When we embarked on our journey, the goal was clear: to establish a viable path to monetisation and create a profitable enterprise within a couple of years. Monetising content in India posed unique challenges, as substantial in-app purchases weren't favoured in this market, which limited the monetisation possibilities for Indian gaming products.
As we introduced monthly subscriptions, we observed a trend: users preferred smaller subscription options. During the initial years of WinZO, users leaned towards more modest commitments due to trust issues with online payments. India's digital payment landscape was still evolving, and people harbored hesitations when engaging with a new platform.
This trust deficit manifested on multiple fronts. Firstly, users questioned the legitimacy of the platform itself. Secondly, they pondered whether they would genuinely enjoy the product they were considering.
In response, we introduced microtransactions and micropayments, offering users the option to pay as little as Re 1 per game. This approach addressed two critical aspects.
First, it catered to users' desire to start small and cautiously, gradually building trust. Second, it acknowledged that as users' comfort and trust in the platform grew, they might be inclined to invest more over time. For example, a user initially spending Rs 50 in their first month might eventually feel confident in spending Rs 600-700 over six months.
Microtransactions made our product accessible to a wider audience, offering flexibility that proved a significant breakthrough. Over the past two years, we've grown exponentially, with revenues increasing nearly twentyfold, a player base exceeding 15 crores, and a surge in transactions.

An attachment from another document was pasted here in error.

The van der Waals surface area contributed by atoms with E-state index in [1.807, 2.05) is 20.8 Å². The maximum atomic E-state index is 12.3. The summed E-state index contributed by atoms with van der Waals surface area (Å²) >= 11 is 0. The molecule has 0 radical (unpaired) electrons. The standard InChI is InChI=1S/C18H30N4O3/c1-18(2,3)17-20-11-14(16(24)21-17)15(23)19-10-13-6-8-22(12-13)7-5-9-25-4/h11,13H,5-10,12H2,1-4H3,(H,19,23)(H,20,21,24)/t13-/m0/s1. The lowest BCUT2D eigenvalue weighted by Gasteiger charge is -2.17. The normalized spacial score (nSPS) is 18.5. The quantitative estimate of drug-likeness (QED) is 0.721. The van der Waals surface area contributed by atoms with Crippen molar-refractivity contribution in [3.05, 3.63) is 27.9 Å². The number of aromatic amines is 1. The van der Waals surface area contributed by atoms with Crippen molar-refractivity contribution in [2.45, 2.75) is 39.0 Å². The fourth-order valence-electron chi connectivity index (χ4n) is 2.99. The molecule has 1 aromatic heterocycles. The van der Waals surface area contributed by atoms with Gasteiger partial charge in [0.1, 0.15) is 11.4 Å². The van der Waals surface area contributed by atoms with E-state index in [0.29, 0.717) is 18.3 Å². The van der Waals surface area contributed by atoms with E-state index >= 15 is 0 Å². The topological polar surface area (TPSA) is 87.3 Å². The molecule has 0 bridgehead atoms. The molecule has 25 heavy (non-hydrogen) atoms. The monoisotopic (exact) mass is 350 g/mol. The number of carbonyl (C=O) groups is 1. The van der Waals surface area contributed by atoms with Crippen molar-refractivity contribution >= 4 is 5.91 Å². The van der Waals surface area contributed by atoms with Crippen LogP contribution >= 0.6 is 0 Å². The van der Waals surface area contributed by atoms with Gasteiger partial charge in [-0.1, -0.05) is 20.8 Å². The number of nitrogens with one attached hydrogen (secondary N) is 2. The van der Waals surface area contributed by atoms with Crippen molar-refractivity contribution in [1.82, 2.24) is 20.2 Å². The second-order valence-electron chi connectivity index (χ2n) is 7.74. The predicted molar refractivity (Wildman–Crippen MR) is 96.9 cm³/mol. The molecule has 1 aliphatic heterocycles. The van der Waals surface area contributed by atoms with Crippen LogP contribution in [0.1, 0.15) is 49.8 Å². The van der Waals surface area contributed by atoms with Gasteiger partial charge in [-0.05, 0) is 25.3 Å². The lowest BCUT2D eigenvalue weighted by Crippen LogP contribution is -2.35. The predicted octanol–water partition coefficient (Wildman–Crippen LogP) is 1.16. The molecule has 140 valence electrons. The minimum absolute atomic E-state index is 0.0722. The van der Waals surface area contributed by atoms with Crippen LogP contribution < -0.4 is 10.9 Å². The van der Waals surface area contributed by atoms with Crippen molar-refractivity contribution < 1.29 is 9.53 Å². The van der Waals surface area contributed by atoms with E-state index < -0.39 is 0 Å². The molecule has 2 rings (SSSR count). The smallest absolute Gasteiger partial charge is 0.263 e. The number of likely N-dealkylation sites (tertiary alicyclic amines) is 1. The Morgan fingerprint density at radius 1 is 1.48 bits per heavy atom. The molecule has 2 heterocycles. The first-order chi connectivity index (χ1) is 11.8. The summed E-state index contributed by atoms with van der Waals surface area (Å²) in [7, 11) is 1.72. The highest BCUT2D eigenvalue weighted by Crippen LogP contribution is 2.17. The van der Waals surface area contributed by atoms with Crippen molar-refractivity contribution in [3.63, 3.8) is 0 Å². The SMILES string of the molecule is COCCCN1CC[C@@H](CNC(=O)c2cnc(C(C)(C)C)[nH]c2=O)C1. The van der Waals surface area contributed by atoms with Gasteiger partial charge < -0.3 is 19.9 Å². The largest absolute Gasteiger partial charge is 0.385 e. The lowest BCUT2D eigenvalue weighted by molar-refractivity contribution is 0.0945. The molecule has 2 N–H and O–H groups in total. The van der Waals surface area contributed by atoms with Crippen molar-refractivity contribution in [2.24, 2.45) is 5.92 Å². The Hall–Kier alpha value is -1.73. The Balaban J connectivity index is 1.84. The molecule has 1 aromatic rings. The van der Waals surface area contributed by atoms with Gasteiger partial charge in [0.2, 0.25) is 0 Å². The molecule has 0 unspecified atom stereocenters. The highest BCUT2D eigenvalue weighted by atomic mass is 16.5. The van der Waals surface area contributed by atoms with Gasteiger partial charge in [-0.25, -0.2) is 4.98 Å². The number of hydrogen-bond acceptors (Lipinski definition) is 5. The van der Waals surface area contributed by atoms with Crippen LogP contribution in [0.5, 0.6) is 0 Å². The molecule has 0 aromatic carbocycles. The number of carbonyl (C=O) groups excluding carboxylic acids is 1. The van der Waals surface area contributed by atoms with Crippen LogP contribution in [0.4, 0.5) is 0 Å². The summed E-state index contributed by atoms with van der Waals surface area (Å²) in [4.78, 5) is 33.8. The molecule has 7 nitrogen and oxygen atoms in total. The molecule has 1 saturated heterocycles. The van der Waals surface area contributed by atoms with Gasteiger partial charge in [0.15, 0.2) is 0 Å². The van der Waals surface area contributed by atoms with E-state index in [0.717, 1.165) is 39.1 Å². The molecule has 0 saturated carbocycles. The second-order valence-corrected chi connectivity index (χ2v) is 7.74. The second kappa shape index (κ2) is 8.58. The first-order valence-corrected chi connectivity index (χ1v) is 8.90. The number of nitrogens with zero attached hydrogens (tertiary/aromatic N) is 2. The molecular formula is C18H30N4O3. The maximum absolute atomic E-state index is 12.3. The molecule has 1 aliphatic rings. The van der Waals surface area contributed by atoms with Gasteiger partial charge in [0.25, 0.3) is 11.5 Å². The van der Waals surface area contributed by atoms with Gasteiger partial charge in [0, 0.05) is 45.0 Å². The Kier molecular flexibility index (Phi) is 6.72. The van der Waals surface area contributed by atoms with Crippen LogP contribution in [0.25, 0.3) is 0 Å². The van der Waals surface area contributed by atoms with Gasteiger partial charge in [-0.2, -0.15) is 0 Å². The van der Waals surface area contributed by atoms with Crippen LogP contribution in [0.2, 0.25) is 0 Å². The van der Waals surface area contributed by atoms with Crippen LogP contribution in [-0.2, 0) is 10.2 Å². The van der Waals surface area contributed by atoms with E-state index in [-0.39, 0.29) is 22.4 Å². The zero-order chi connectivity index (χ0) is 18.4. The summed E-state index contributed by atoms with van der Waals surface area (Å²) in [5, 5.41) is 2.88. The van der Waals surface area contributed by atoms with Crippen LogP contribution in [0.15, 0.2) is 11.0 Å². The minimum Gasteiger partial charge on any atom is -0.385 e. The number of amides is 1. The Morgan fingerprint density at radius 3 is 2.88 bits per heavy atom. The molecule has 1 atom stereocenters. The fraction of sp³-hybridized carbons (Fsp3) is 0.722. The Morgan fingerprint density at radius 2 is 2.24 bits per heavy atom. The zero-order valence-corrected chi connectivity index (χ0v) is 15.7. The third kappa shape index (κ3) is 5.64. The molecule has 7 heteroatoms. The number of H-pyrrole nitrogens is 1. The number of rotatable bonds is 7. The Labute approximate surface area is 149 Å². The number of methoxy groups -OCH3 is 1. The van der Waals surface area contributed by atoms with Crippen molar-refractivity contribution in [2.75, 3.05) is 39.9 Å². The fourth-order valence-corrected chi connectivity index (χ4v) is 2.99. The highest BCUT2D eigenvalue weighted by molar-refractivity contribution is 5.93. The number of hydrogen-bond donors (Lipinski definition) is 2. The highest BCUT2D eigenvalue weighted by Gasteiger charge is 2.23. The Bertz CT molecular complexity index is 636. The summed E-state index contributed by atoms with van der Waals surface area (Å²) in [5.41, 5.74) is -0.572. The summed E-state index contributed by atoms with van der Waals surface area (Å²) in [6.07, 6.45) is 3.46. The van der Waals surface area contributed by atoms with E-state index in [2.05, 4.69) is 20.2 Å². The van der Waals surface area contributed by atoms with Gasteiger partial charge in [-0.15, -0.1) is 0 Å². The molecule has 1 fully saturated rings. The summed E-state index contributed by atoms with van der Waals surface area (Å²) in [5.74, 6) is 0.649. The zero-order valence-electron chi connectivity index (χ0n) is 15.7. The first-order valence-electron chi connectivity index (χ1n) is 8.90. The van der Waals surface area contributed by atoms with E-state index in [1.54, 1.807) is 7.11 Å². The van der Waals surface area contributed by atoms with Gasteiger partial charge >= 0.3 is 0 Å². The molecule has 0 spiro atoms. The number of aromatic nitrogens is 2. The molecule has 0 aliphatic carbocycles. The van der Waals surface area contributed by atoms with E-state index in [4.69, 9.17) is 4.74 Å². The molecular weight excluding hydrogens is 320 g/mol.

In essence, micro-monetisation has been a massive unlock for us.Paavan Nanda, CEO, WinZO
Nishanth S, co-founder, Pocket FM
In 2021, we introduced audio series content—a serialised fictional audio storytelling format, revolutionising audio entertainment. When strategising potential revenue models for Pocket FM, we questioned whether our listeners would be willing to pay, understanding that despite enjoying our product, they hesitated to open their wallets.
In 2022, we experimented with micropayments for content monetisation, tailoring the approach for our listeners. This proved instrumental in not only reducing entry barriers with sachet-like pricing but also enabled us to attain a broader and more extensive audience reach.
We were driving almost negligible revenue before introducing this model in February 2022, and we have grown over 4000% since then. We are registering about 1.5 million monthly transactions and are going to soon surpass US$100M ARR.Nishanth S, Cofounder, Pocket FM
Our approach allows individuals to purchase platform coins at varying price points, creating a versatile pricing structure. These coins can then be used to unlock single or multiple episodes from any audio series, with market-specific price tiers that cater to local preferences. In India, this journey starts from just a Rs 9 trial pack.
These trials yielded impressive results, seamlessly complementing each other in a symbiotic relationship. The cornerstone of our monetisation framework now revolves around the micropayment approach. The approach not only underscores the preferences of the Indian audience but has also resonated strongly across global markets, including the US.
We were driving almost negligible revenue before introducing this model in February 2022, and we have grown over 4000% since then. We are registering about 1.5 million monthly transactions and are going to soon surpass US$100M ARR (annualised revenue run rate), beating our own projections.